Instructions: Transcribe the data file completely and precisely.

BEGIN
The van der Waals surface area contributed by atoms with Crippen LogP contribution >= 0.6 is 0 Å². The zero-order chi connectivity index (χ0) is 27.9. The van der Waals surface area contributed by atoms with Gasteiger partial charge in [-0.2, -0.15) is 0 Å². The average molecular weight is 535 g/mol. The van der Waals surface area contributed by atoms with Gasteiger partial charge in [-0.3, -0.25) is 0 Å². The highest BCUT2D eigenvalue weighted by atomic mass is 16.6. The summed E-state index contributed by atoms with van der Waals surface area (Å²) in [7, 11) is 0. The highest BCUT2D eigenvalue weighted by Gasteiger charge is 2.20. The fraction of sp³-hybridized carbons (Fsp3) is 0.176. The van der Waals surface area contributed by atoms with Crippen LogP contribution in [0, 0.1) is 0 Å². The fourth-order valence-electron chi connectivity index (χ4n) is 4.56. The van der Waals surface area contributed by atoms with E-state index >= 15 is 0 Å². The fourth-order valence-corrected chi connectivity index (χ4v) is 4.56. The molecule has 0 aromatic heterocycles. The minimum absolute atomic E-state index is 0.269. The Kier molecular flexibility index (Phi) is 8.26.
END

The van der Waals surface area contributed by atoms with Crippen LogP contribution >= 0.6 is 0 Å². The zero-order chi connectivity index (χ0) is 27.9. The van der Waals surface area contributed by atoms with Gasteiger partial charge in [-0.2, -0.15) is 0 Å². The average molecular weight is 535 g/mol. The van der Waals surface area contributed by atoms with Gasteiger partial charge in [-0.3, -0.25) is 0 Å². The highest BCUT2D eigenvalue weighted by atomic mass is 16.6. The summed E-state index contributed by atoms with van der Waals surface area (Å²) in [7, 11) is 0. The highest BCUT2D eigenvalue weighted by Gasteiger charge is 2.20. The fraction of sp³-hybridized carbons (Fsp3) is 0.176. The van der Waals surface area contributed by atoms with Crippen LogP contribution in [0, 0.1) is 0 Å². The fourth-order valence-electron chi connectivity index (χ4n) is 4.56. The van der Waals surface area contributed by atoms with E-state index >= 15 is 0 Å². The fourth-order valence-corrected chi connectivity index (χ4v) is 4.56. The molecule has 0 aromatic heterocycles. The minimum absolute atomic E-state index is 0.269. The Kier molecular flexibility index (Phi) is 8.26.